Jan 17, 2014

Business Do’s and Don’ts for 2013

Motivational speakers come and go, and much of what today’s “gurus” claim as truth is gone and forgotten as soon as the next guru comes along. A few speakers, though, speak truth so universal that their speeches are heard over and over, fresh to each new generation. One such speech is known as “Acres of Diamonds,” written by Russell Conwell, the founder of Philadelphia’s Temple University, and delivered by him hundreds of times between 1900 and 1925.

In his speech, Conwell tells several stories, all with the same theme: A landowner, seeking riches, sells his property for a pittance and goes off in search of great wealth. When all their money is spent through futile searching, each dies broken and penniless. The irony in each story is that the land sold by the wealth-seekers already contained what they were looking for: The diamond-seeker sold what turned out to be Africa’s Golconda diamond mine, one of the world’s richest. The gold-seeker sold his land to Col. Sutter, on whose land the gold was discovered that started the California Gold Rush. Oil was discovered flowing freely on the land of the Pennsylvania farmer who sold his farm and ventured out to strike it rich in the oil fields of Texas. Read More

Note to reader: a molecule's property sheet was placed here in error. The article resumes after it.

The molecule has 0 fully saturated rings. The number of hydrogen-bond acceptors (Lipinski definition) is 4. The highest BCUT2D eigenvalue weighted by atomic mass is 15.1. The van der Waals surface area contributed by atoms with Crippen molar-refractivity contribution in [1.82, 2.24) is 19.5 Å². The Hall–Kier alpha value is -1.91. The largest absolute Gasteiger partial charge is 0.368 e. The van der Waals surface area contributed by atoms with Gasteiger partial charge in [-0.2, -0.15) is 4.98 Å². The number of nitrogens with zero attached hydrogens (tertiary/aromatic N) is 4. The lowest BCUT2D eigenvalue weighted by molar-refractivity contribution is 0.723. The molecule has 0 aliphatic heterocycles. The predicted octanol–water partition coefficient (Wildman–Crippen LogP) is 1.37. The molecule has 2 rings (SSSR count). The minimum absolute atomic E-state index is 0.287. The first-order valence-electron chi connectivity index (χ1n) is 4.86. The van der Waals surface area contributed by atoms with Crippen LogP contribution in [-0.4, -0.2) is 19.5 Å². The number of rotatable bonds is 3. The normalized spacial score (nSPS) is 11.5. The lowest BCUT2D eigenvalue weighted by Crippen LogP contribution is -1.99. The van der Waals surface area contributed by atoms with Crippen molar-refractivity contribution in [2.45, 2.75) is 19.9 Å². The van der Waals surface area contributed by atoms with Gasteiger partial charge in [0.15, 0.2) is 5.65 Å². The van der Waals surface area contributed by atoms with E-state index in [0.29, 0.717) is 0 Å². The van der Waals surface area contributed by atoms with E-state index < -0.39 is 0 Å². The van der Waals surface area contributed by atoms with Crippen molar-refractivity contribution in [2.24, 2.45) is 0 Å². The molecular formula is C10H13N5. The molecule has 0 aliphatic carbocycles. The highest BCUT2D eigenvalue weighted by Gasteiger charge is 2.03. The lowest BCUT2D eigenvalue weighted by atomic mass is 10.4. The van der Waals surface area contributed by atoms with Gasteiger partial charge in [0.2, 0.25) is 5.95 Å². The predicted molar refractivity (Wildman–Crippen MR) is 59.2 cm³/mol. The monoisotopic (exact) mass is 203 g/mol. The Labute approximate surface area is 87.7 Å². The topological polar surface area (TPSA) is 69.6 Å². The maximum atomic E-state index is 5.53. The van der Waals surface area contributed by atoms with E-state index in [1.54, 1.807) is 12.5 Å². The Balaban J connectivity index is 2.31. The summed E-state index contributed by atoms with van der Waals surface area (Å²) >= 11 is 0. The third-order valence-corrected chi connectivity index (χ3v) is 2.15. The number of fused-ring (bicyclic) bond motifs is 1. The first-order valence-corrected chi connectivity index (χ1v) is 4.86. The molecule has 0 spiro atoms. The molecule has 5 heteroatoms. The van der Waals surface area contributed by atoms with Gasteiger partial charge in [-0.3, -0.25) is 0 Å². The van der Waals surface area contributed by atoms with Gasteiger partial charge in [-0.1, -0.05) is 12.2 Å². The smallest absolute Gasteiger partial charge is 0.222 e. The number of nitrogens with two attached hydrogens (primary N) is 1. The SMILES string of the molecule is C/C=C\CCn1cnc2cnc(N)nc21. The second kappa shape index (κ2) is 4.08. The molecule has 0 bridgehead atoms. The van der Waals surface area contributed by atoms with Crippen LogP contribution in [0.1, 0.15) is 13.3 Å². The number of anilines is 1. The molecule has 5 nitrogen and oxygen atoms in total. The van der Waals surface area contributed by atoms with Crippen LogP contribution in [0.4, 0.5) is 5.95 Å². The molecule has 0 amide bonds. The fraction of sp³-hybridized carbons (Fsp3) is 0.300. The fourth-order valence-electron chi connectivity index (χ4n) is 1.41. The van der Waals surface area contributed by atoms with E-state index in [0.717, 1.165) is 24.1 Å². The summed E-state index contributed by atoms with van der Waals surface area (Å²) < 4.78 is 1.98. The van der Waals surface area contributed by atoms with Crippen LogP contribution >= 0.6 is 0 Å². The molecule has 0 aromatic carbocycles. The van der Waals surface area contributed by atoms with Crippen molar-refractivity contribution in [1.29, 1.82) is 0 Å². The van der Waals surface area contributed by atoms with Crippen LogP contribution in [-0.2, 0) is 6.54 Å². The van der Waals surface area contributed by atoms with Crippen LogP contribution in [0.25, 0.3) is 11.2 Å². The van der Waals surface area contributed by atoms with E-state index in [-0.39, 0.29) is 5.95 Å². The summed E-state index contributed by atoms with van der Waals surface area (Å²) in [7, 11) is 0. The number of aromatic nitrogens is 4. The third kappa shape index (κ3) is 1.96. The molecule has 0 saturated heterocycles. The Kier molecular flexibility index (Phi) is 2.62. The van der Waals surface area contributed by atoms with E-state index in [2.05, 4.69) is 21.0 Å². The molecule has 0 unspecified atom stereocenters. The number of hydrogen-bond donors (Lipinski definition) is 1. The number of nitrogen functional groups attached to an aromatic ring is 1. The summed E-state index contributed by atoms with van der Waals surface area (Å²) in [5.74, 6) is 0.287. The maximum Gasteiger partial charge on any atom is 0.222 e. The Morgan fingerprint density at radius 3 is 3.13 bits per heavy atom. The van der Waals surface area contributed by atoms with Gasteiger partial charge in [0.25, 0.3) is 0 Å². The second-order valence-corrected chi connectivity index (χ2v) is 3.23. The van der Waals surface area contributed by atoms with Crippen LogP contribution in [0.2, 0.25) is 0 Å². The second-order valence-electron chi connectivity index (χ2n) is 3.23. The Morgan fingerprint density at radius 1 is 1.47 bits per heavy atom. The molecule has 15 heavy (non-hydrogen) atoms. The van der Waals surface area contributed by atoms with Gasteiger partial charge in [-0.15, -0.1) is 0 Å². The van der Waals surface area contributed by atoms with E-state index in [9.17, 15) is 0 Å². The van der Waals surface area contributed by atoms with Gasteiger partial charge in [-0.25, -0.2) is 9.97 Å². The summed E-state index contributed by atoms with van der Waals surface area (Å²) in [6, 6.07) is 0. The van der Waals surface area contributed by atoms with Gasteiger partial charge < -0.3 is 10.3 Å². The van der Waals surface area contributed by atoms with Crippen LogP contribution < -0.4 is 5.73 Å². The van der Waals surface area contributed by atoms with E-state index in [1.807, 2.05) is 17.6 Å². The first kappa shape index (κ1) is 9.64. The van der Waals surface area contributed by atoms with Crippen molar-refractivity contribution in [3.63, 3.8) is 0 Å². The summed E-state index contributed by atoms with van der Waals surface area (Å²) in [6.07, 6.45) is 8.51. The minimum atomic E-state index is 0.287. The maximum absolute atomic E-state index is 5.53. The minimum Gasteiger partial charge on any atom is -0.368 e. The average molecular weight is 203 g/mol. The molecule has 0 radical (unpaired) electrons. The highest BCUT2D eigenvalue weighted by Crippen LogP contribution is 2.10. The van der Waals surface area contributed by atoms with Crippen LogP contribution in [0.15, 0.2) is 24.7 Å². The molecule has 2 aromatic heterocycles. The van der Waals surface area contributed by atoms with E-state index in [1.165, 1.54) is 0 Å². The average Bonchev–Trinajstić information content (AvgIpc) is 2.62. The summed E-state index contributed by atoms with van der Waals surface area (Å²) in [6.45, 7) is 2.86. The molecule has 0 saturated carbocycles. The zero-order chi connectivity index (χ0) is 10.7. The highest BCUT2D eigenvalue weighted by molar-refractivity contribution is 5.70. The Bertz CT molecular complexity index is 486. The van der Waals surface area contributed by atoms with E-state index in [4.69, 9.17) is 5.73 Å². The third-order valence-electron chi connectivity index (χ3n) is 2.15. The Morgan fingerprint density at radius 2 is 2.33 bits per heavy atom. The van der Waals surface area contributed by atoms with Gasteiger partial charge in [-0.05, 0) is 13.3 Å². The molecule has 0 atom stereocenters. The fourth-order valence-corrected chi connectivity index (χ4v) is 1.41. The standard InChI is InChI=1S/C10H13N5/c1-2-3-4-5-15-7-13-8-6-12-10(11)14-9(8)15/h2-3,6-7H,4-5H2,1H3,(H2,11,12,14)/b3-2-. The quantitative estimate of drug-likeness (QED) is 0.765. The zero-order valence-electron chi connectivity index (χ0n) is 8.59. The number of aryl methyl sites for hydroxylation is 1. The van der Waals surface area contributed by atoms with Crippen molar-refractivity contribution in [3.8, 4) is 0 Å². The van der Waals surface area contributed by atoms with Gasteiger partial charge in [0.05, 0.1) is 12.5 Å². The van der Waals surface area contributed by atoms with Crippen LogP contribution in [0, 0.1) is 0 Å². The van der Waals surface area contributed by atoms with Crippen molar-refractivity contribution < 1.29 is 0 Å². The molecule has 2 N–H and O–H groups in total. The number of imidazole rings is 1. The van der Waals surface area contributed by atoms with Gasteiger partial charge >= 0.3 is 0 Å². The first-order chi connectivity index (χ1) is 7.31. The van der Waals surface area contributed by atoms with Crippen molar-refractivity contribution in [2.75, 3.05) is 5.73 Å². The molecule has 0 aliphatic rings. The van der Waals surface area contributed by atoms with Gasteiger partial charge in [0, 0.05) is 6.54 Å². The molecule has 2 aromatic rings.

No comments:

Post a Comment